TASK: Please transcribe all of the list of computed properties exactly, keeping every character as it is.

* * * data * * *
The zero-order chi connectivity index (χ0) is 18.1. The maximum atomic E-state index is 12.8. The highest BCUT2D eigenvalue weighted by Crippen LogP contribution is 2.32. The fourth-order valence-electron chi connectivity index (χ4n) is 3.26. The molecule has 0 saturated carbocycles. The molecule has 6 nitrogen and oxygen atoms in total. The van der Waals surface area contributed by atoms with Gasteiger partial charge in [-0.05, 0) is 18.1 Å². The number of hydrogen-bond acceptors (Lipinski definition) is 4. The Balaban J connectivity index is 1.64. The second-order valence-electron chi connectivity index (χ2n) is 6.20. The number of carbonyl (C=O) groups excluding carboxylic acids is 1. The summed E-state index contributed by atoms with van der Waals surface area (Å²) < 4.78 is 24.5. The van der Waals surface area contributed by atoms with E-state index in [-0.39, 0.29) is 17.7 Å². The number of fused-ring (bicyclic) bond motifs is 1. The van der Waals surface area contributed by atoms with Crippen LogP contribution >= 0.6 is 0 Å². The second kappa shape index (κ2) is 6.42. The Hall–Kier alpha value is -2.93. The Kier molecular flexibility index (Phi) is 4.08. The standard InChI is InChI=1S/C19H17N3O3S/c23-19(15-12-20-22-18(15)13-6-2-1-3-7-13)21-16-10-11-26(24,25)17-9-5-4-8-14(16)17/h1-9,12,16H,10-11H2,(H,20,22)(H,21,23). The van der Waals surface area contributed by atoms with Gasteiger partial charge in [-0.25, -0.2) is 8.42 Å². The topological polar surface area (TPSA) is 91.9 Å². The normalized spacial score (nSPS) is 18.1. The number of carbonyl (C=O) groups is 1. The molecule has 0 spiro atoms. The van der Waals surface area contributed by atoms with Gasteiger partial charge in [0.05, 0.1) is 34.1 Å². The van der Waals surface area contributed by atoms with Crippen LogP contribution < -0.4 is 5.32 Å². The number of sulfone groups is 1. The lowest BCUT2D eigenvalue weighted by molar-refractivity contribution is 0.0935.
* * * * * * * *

The zero-order chi connectivity index (χ0) is 18.1. The maximum atomic E-state index is 12.8. The highest BCUT2D eigenvalue weighted by Crippen LogP contribution is 2.32. The fourth-order valence-electron chi connectivity index (χ4n) is 3.26. The molecule has 0 saturated carbocycles. The molecule has 6 nitrogen and oxygen atoms in total. The van der Waals surface area contributed by atoms with Gasteiger partial charge in [-0.05, 0) is 18.1 Å². The number of hydrogen-bond acceptors (Lipinski definition) is 4. The Balaban J connectivity index is 1.64. The second-order valence-electron chi connectivity index (χ2n) is 6.20. The number of carbonyl (C=O) groups excluding carboxylic acids is 1. The summed E-state index contributed by atoms with van der Waals surface area (Å²) < 4.78 is 24.5. The van der Waals surface area contributed by atoms with E-state index in [-0.39, 0.29) is 17.7 Å². The number of fused-ring (bicyclic) bond motifs is 1. The van der Waals surface area contributed by atoms with Crippen LogP contribution >= 0.6 is 0 Å². The second kappa shape index (κ2) is 6.42. The Hall–Kier alpha value is -2.93. The Kier molecular flexibility index (Phi) is 4.08. The standard InChI is InChI=1S/C19H17N3O3S/c23-19(15-12-20-22-18(15)13-6-2-1-3-7-13)21-16-10-11-26(24,25)17-9-5-4-8-14(16)17/h1-9,12,16H,10-11H2,(H,20,22)(H,21,23). The van der Waals surface area contributed by atoms with Gasteiger partial charge in [-0.25, -0.2) is 8.42 Å². The topological polar surface area (TPSA) is 91.9 Å². The normalized spacial score (nSPS) is 18.1. The number of carbonyl (C=O) groups is 1. The molecule has 0 spiro atoms. The van der Waals surface area contributed by atoms with Gasteiger partial charge in [0.05, 0.1) is 34.1 Å². The van der Waals surface area contributed by atoms with Crippen LogP contribution < -0.4 is 5.32 Å². The number of sulfone groups is 1. The lowest BCUT2D eigenvalue weighted by molar-refractivity contribution is 0.0935.